Changes adopted to the Miami zoning code five years ago are bearing fruit. As reported by the Miami Herald, a 2015 amendment to the code exempted certain lots under 10,000 square feet from the city’s multifamily and commercial-parking requirements, which otherwise force developers to provide more parking than people might actually need. As of early 2020, developers are catching on, with a small apartment renaissance brewing in East Little Havana.
The Miami reforms show what’s possible when cities get out of the way of housing markets. East Little Havana was, until recently, a neighborhood of vacant lots, modest bungalows, and garden apartments, in many cases elevated above a ground-floor parking lot. But with Miami housing costs surging and the region’s central business district only a few miles east, land costs within the neighborhood have been steadily rising.
When city leaders overhauled Miami’s zoning code in 2009, an effort that culminated in the new code known as Miami 21, planners envisioned an East Little Havana of eight- to 12-story mixed-use buildings. Yet a contradictory set of standards in the code made this type of development prohibitively difficult to implement. Under the old standard of 1.5 parking spaces per unit, developers had to set aside 488 square feet of parking per apartment, increasing the amount of space required for a typical two-bedroom unit from 900 feet to 1,388 square feet.
Where would all this extra parking go? In a neighborhood characterized by modest 7,500-square foot lots, the cheapest option—a large surface lot, tucked behind the building—was physically infeasible. That left small developers with two options: build one of Miami’s infamous parking podiums (cellars are unwise in the flood-prone city), or purchase, demolish, and pave neighboring properties. Either would have undermined the walkability that planners envisioned for East Little Havana. The added off-street parking would also raise housing costs. According to one estimate, a surface parking space can drive up the cost of housing by as much as $10,000; when built in a parking garage, the space can add to housing costs by as much as $50,000. These additional costs would make the proposed developments prohibitively expensive.
Under the revised ordinance, developers will enjoy flexibility to set the amount of parking based on what they believe is necessary to lease out or sell the space. With much of the affected area well-served by buses and comfortably within walking and bicycling distance from key business districts like Brickell, dedicated off-street parking has proved to be less needed than politicians and planners had previously assumed.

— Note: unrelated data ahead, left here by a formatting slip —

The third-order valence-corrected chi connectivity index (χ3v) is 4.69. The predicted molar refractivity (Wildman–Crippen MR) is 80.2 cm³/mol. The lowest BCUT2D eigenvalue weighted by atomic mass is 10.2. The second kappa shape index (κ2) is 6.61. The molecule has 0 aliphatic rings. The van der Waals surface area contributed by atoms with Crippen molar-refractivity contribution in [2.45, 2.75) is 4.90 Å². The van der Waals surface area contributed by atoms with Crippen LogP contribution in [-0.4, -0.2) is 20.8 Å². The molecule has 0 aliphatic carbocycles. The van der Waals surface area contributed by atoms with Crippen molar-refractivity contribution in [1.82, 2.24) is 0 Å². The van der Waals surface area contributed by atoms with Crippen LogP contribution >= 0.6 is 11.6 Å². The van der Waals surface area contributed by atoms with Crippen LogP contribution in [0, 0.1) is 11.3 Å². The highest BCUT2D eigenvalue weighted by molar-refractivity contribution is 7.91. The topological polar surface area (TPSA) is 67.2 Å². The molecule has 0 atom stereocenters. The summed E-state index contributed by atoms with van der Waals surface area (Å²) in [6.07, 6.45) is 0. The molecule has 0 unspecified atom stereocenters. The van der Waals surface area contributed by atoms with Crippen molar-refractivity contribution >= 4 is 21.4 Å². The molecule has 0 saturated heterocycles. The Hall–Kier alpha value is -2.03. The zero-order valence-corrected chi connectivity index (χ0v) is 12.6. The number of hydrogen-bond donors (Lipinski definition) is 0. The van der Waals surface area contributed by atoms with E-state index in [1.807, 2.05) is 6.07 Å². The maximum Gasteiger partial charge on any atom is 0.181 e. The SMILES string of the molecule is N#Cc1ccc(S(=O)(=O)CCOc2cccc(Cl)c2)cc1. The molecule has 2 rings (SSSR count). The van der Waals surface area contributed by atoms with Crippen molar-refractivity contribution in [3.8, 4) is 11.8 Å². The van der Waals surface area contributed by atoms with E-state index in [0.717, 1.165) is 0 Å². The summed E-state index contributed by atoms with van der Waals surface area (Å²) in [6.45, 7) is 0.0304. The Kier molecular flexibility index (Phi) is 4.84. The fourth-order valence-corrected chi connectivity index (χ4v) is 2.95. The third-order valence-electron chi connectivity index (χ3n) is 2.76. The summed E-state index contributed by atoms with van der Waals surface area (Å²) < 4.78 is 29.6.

Miami’s lesson: when it comes to complicated issues like requiring off-street parking, the market is often in a better position than planners to find out what must be built. The old code required that every apartment, regardless of the preferences of potential renters or site feasibility, get allotted 1.5 parking spaces. Under the new code, developers could accommodate changing lifestyles and offer parking-free apartments and condos at lower costs. So far, it seems to be working.
Miami is part of a broader trend of cities reevaluating off-street parking requirements. Just last year, Houston designated a “market-based parking area,” scrapping minimum-parking requirements in East Downtown and Midtown, two rapidly developing neighborhoods. Other cities, like Hartford and Buffalo, have scrapped minimum-parking requirements altogether.
In New York City, as in Miami, many small, residential projects are already exempt from parking requirements. Yet despite the Big Apple’s reputation for car-free living, current zoning often requires off-street parking in residential developments outside of Manhattan, driving up the cost of housing for renters and condo owners, who may not even own cars. New York would do well to follow Miami in easing up on these requirements.
That’s not to say that Miami doesn’t have a long way to go. The 2015 reforms still leave much of the city subject to onerous parking requirements, and apartments remain banned in large swaths of Miami. Assuming another five-year lead time between policy change and new development, now is the time for Miami—and other housing-strapped cities—to push for reform.